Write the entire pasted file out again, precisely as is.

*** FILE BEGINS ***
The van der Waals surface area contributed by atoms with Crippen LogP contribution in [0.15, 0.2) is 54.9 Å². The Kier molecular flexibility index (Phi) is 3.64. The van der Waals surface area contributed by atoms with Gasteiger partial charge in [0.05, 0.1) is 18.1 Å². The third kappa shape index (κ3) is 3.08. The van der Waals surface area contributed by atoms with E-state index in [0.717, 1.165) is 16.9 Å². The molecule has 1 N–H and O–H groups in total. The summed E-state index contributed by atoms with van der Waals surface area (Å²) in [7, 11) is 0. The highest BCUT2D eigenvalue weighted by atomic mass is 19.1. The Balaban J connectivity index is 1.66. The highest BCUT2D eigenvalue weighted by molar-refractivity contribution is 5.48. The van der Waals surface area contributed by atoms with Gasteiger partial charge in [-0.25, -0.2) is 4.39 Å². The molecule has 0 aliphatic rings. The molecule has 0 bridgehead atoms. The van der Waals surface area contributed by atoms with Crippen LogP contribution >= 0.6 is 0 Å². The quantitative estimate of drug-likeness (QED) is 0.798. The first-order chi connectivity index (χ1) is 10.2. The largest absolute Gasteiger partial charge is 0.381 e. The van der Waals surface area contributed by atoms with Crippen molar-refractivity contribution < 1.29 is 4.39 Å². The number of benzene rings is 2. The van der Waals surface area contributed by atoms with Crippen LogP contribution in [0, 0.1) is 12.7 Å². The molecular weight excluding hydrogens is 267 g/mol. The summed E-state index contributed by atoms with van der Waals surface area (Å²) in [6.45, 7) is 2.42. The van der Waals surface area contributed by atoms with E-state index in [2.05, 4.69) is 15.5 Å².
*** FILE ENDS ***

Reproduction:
The van der Waals surface area contributed by atoms with Crippen LogP contribution in [0.15, 0.2) is 54.9 Å². The Kier molecular flexibility index (Phi) is 3.64. The van der Waals surface area contributed by atoms with Gasteiger partial charge in [0.05, 0.1) is 18.1 Å². The third kappa shape index (κ3) is 3.08. The van der Waals surface area contributed by atoms with E-state index in [0.717, 1.165) is 16.9 Å². The molecule has 1 N–H and O–H groups in total. The summed E-state index contributed by atoms with van der Waals surface area (Å²) in [7, 11) is 0. The highest BCUT2D eigenvalue weighted by atomic mass is 19.1. The Balaban J connectivity index is 1.66. The highest BCUT2D eigenvalue weighted by molar-refractivity contribution is 5.48. The van der Waals surface area contributed by atoms with Gasteiger partial charge in [-0.25, -0.2) is 4.39 Å². The molecule has 0 aliphatic rings. The molecule has 0 bridgehead atoms. The van der Waals surface area contributed by atoms with Crippen LogP contribution >= 0.6 is 0 Å². The quantitative estimate of drug-likeness (QED) is 0.798. The first-order chi connectivity index (χ1) is 10.2. The largest absolute Gasteiger partial charge is 0.381 e. The van der Waals surface area contributed by atoms with Crippen molar-refractivity contribution < 1.29 is 4.39 Å². The number of benzene rings is 2. The van der Waals surface area contributed by atoms with Crippen LogP contribution in [0, 0.1) is 12.7 Å². The molecular weight excluding hydrogens is 267 g/mol. The summed E-state index contributed by atoms with van der Waals surface area (Å²) in [6.45, 7) is 2.42. The van der Waals surface area contributed by atoms with E-state index in [2.05, 4.69) is 15.5 Å².